coffee talk, feb 2015

The only thing that changes in the new year is desk stationary and calendar.  Everybody and everything else stay the same.  The sun rises and sets identically every day, January 1st or not.  So what’s so different about this year from last?  My new year feels a bit deflated because the new dates only remind me that I’m terribly backlogged with my book reviews.  There are so many good books in this world, and so very little time to read it all – imagine how much time is left to type up all the reviews! :)

In the last few months of 2014, I read a variety of books, some good, some not even worth mentioning.  The book I enjoyed the most was Ray Bradley’s Fahrenheit 451; the least was Liane Moriarty’s The Husband’s Secret.  The most interesting was probably Joanna Rakoff’s My Salinger Year and most unique was Marquez’s Memories of My Melancholy Whores.  It’s amazing how words crafted together can be so life-changing.  With only language and some ideas, you can truly create a whole new world.  This year, I’m going to continue my quest for reading as many great books as I can to find inspirations and lessons that can hopefully help further define my beautifully ordinary life.

Happy reading!

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Julian Barnes Flaubert’s Parrot: Probably not the most fun book to read; a little slow and dense with meticulous descriptions.  But the concept is interesting.  It follows a character who has always been fascinated by Gustave Flaubert until one day he meets a parrot that could’ve possibly been the subject of Flaubert’s writings.  He tries to examine the parrot to get closer to the writer.  dee’s rec–3/5

Gabriel Garcia Marquez Memories of My Melancholy Whores: Can you imagine a 90-year-old man seeking a virgin prostitute for his own birthday gift??? What an unusual idea (for me at least).  Instead of sex, though, he finds something that he’s never felt before.  Love.  Poetically and beautifully written, Marquez invites the readers to bask in the idea of finding something new for the very first time even after ninety years have passed. dee’s rec–4/5

Walker Percy The Moviegoer: The story follows Binx Bolling and his search for identity and life’s purpose.  My favorite quote from this book pretty much sums up how thought-provoking it is. “What is the nature of the search? you ask. Really it is very simple; at least for a fellow like me. So simple that it is easily overlooked. The search is what anyone would undertake if he were not sunk in the everydayness of his own life.” Though it’s a bit slow, you have to keep in mind the discovery of life’s definition is never quite fast.  dee’s rec– 4/5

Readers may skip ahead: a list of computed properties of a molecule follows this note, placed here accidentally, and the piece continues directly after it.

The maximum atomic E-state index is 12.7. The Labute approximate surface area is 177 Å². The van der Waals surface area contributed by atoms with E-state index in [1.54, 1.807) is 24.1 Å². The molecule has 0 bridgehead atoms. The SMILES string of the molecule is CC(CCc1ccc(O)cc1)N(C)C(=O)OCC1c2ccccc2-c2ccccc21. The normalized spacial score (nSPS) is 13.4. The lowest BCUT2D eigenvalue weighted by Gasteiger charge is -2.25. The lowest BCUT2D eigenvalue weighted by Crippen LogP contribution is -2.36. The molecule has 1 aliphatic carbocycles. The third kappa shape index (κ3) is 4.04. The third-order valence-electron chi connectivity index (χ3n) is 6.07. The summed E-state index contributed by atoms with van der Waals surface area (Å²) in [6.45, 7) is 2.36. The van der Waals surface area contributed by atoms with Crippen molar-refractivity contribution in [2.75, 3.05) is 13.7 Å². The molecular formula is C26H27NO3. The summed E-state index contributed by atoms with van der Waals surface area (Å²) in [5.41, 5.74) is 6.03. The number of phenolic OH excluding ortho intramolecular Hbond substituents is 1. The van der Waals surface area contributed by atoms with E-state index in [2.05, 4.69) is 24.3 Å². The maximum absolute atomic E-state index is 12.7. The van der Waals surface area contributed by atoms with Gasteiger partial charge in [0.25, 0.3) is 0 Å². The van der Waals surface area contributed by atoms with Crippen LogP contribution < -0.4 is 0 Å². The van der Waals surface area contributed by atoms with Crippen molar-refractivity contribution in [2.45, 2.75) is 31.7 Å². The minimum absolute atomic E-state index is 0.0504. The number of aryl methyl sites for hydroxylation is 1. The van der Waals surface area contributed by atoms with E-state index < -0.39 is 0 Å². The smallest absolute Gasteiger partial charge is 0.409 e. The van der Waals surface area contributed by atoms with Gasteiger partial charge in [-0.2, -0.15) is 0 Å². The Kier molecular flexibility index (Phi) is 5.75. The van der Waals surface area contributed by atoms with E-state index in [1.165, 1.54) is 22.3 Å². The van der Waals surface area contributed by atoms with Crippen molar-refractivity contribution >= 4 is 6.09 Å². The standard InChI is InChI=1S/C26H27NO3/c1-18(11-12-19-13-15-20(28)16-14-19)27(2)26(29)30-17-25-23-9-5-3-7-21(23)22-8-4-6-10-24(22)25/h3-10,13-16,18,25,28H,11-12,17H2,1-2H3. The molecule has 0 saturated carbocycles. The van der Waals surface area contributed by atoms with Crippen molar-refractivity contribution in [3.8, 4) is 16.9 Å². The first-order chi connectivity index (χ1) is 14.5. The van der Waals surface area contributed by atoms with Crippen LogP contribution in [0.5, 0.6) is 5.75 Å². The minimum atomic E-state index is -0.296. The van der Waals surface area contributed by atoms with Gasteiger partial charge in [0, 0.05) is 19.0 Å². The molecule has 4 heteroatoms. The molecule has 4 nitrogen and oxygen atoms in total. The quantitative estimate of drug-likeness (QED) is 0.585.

Ray Bradbury Fahrenheit 451:  What a classic! Set in a distant future of American society after 1960 (book was written in 1953), the story follows fireman Guy Montag.  But contrary to our definition of firemen, these men actually make fire to burn any and all kinds of books.  If ever found reading, people mysteriously “disappear” – and almost immediately.  And as all stories go, the protagonists are left to save the world.  Written so imaginatively and intelligently, I would read this over and over and over again.  dee’s rec– 5/5

Liane Moriarty The Husband’s Secret: Ughh I should never just pick up a book because everybody is reading it.  It’s probably not a bad book but I had a hard time clicking with the writing style.  I would rather recommend Celeste Ng’s Everything I Never Told You (review coming soon).  dee’s rec– 1/5

Diane von Furstenburg The Woman I Wanted to Be: As an avid DVF shopper and dedicated fan, I decided to pick it up to find inspiration in Diane’s life.  Although it’s not a rag to riches story, her confidence, persistence, and passion resonates throughout the entire book, aspiring young woman leaders to dream big and create the best possible situations under any given circumstance.  dee’s rec– 3/5

Lena Dunham Not That Kind of Girl: This is a very American book.  Does that make sense?  A lot of the things Dunham shares of her life are expressed in a very… “American way”; liberal, no bullshit, straight up what-you-see-is-what-you-get, and not a lot of cultural inheritance or tradition at the crux of the matter.  I’m sure a lot of women around the world have experienced the same – heartbreaks, one night stands, bad boys, drugs, being outcasts but Dunham’s writing style is incredibly honest.  It’s the open book into her life that makes her so unique.  I think it would be a good beach read.  dee’s rec–3/5

Paulo Coelho Adultery: From the looks of it Linda has it all – a successful reporting career, an expensive closet, and a husband that loves her.  But she wakes up everyday dragging her feet and soul to nothing but her mundane, predictable life.  Everything is bland in her life until she meets her ex-boyfriend from her young past.  The more she meets him to interview him about his up and coming political campaign, the more she’s drawn into the danger and excitement of lusting over him.  Probably not my favorite Coelho book but it does have a thin layer of philosophical questions about morals and values, which invites you to think about what you would do in a similar setting.  dee’s rec–2.5/5

Joanna Rakoff My Salinger Year: I’ve never been a huge fanatic of The Catcher and the Rye but it did pinch my curiosity of what it would’ve been like to be Salinger’s agent.  Rakoff had the opportunity to work at Salinger’s publishing house for a year, after Salinger became a household name from his book. So-so.  I felt the author was trying to delicately elaborate a day’s worth of adventure into hundreds of pages.  It’s like reading a stranger’s diary after she met a celebrity — not so interesting until you’ve met them yourself.  dee’s rec– 2/5